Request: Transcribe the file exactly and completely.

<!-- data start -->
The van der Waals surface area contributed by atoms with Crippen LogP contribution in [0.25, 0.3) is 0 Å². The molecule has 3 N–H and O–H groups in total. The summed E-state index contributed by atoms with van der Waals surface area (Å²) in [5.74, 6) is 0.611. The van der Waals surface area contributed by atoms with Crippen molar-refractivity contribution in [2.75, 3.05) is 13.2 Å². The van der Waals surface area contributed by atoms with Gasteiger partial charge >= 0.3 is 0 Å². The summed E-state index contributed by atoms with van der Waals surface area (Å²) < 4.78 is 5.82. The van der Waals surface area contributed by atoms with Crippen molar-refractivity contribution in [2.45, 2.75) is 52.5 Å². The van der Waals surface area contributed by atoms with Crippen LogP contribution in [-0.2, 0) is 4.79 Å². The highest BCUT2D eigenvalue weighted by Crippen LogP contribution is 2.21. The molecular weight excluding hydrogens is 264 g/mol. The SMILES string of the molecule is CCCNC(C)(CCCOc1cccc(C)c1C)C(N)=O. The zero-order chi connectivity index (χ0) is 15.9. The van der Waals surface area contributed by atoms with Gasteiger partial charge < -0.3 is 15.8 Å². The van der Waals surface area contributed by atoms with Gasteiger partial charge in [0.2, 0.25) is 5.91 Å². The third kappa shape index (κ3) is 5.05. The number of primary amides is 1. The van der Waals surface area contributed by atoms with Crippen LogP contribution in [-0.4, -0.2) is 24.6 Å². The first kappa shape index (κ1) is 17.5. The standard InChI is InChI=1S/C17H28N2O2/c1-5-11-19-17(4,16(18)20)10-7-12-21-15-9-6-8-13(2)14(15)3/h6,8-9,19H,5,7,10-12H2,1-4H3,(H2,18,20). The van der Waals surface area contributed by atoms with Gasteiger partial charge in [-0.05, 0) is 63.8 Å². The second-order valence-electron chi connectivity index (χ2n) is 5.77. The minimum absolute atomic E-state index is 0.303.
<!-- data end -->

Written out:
The van der Waals surface area contributed by atoms with Crippen LogP contribution in [0.25, 0.3) is 0 Å². The molecule has 3 N–H and O–H groups in total. The summed E-state index contributed by atoms with van der Waals surface area (Å²) in [5.74, 6) is 0.611. The van der Waals surface area contributed by atoms with Crippen molar-refractivity contribution in [2.75, 3.05) is 13.2 Å². The van der Waals surface area contributed by atoms with Gasteiger partial charge >= 0.3 is 0 Å². The summed E-state index contributed by atoms with van der Waals surface area (Å²) < 4.78 is 5.82. The van der Waals surface area contributed by atoms with Crippen molar-refractivity contribution in [2.45, 2.75) is 52.5 Å². The van der Waals surface area contributed by atoms with Crippen LogP contribution in [-0.2, 0) is 4.79 Å². The highest BCUT2D eigenvalue weighted by Crippen LogP contribution is 2.21. The molecular weight excluding hydrogens is 264 g/mol. The SMILES string of the molecule is CCCNC(C)(CCCOc1cccc(C)c1C)C(N)=O. The zero-order chi connectivity index (χ0) is 15.9. The van der Waals surface area contributed by atoms with Gasteiger partial charge < -0.3 is 15.8 Å². The van der Waals surface area contributed by atoms with Gasteiger partial charge in [0.2, 0.25) is 5.91 Å². The third kappa shape index (κ3) is 5.05. The number of primary amides is 1. The van der Waals surface area contributed by atoms with Crippen LogP contribution in [-0.4, -0.2) is 24.6 Å². The first kappa shape index (κ1) is 17.5. The standard InChI is InChI=1S/C17H28N2O2/c1-5-11-19-17(4,16(18)20)10-7-12-21-15-9-6-8-13(2)14(15)3/h6,8-9,19H,5,7,10-12H2,1-4H3,(H2,18,20). The van der Waals surface area contributed by atoms with Gasteiger partial charge in [-0.05, 0) is 63.8 Å². The second-order valence-electron chi connectivity index (χ2n) is 5.77. The minimum absolute atomic E-state index is 0.303.